Universal Human Experience in the Bible

Two stories have haunted us and followed us from our beginnings—the story of original sin and the story of Cain. . . .  No story has power, nor will it last, unless we feel in ourselves that it is true and true of us. . . .  A great and lasting story is about everyone or it will not last. . . .  [The story of Cain] is everybody’s story.  I think it is the symbol story of the human soul.” – John Steinbeck, East of Eden

The Bible has many themes, but they are unified by a single subject matter — human experience in the world.  On every page, we find authentic human experience.  But what attitude do biblical writers take toward human experience?

Most significantly, in the eyes of biblical writers, human experience occurs in the context of God’s existence and supreme importance.  It is a rare biblical passage that does not concern God explicitly or implicitly.  Nearly every passage poses (or provides an answer to) the question, “What is God like, and how should people relate to him?”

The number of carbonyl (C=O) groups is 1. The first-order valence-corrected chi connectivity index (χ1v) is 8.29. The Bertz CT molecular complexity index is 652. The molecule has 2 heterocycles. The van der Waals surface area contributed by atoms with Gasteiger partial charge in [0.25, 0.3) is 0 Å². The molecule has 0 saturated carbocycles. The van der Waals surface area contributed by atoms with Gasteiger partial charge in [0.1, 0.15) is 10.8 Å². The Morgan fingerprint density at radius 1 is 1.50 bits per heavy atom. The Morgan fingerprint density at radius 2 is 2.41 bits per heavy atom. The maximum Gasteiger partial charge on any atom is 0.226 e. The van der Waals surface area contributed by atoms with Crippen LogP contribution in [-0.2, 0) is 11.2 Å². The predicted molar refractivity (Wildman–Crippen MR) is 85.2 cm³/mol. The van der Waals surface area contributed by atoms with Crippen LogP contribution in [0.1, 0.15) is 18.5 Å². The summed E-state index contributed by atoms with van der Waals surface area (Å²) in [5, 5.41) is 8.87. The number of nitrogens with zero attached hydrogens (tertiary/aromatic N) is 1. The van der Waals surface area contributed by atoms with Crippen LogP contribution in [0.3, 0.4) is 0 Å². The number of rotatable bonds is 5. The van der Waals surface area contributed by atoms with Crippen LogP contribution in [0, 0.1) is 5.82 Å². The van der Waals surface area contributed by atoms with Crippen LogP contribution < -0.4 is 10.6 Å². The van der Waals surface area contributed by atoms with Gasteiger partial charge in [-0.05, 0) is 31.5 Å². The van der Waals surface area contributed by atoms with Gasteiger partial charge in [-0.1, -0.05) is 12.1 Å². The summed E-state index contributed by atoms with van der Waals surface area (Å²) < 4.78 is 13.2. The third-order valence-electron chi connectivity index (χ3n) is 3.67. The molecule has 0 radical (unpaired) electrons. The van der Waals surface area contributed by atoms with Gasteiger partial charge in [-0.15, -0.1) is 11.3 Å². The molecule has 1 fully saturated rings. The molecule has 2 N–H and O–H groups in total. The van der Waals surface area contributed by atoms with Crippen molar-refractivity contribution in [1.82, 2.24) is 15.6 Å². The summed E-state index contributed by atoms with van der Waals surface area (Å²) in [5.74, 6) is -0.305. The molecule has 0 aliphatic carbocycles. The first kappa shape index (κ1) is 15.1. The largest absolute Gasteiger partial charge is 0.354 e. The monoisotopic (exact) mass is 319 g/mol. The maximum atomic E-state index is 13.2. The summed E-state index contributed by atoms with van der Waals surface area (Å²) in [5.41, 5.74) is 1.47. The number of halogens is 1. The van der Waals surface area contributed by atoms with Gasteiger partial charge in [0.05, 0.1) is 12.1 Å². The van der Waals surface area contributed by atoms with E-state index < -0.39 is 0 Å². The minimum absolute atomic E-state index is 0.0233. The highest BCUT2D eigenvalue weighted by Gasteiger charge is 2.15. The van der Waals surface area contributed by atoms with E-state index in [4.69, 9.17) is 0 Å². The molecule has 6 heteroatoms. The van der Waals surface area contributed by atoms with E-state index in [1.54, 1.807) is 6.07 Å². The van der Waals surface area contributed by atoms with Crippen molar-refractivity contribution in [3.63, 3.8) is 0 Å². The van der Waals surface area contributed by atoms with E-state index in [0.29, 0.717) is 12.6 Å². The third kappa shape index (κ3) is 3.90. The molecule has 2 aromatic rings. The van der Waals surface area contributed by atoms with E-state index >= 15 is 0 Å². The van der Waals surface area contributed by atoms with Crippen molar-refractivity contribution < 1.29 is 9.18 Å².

The view of human nature that emerges from the very human stories and poems of the Bible is also a unifying element. In brief, the Bible postulates that . . .

  • human beings have a capacity to be both good and bad;
  • human beings can choose between good and evil;
  • human beings are both physical and spiritual beings.

While people are viewed as good in principle, the Bible shows time and again that, in practice, people are naturally inclined to make foolish choices and do bad things.

Merging the twin themes of God and human experience, one of the Bible’s chief concerns is the divine-human relationship — the question of how God and people relate to each other.  We might say that the Bible is a continuous exploration of how God and human beings ought to relate to each other, which is often contrary to how they actually do relate to each other.

How people relate to each other morally is another key preoccupation of the Bible.  If we ask what aspects of human experience are most often portrayed in the Bible, interesting answers emerge.  Surely the quest to define “the good life” recurs frequently and in many forms.  The experience of suffering runs strong in the Bible, but so, too, does the experience of joy.

A final way in which to see ideational unity in the Bible is to formulate a short list of questions to which the Bible continually provides answers, as follows:

  • What is God like?
  • What are people like?
  • What does it take to please God?
  • What constitutes the good life?
  • What is human destiny?